Our model organism for the Phaeophyta life cycle is Fucus (rockweed), which, like its relative Saprolegnia, has a diplontic life cycle.
Observe the displayed Fucus thallus. Note the dichotomous branching (forking into two equal branches) and the swollen, heart-shaped reproductive tips of the branches. These swollen branch tips are called receptacles. The receptacles are covered in small bumps, each with a pore at the center of the bump called an ostiole. The bumps are conceptacles, chambers that house the male and female gametangia.
View prepared slides of a cross section through a Fucus receptacle to view inside the conceptacles. The male and female gametangia are housed within the conceptacle chamber. The antheridia are branched structures that look like small trees. These produce sperm with heterokont flagella.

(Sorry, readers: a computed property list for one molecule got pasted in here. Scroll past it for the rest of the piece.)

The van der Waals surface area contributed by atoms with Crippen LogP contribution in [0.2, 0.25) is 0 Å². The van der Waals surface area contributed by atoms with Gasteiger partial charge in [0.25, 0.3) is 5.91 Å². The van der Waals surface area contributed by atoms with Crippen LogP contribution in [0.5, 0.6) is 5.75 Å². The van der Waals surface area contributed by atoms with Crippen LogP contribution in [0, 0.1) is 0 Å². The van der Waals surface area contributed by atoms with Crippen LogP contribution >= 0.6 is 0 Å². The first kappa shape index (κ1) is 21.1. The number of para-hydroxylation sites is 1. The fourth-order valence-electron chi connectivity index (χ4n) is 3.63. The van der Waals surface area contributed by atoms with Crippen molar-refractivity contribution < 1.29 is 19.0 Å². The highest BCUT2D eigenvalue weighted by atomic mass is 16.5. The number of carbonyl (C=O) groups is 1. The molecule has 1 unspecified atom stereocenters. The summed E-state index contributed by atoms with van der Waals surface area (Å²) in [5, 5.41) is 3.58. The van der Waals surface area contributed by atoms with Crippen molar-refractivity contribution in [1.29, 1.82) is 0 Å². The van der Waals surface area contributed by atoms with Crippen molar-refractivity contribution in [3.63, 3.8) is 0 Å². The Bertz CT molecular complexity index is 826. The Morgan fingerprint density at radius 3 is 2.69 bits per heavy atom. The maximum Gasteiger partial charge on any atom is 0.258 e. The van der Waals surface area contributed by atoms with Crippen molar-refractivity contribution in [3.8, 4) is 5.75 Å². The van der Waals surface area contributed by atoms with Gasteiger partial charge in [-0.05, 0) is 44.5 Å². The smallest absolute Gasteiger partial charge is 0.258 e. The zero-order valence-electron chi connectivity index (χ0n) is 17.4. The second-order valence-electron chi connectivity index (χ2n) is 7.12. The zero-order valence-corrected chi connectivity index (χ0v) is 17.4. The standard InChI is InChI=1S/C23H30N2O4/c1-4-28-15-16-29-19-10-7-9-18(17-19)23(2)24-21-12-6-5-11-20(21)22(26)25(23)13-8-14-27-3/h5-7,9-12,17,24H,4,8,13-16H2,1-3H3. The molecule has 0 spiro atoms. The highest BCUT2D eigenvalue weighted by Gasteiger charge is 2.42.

The oogonia are globose structures divided into sections as eggs are produced. The eggs will be fertilized by sperm that swim in through the ostiole, forming a diploid zygote that will be released in the marine water. This zygote will grow by mitosis into a multicellular, diploid thallus. Label the bolded structures in the life cycle diagram on the following page.
In the Fucus life cycle below, label any important structures, indicate where meiosis and fertilization occur, and color the haploid and diploid tissues differently. Draw arrows that show where mitosis is occuring.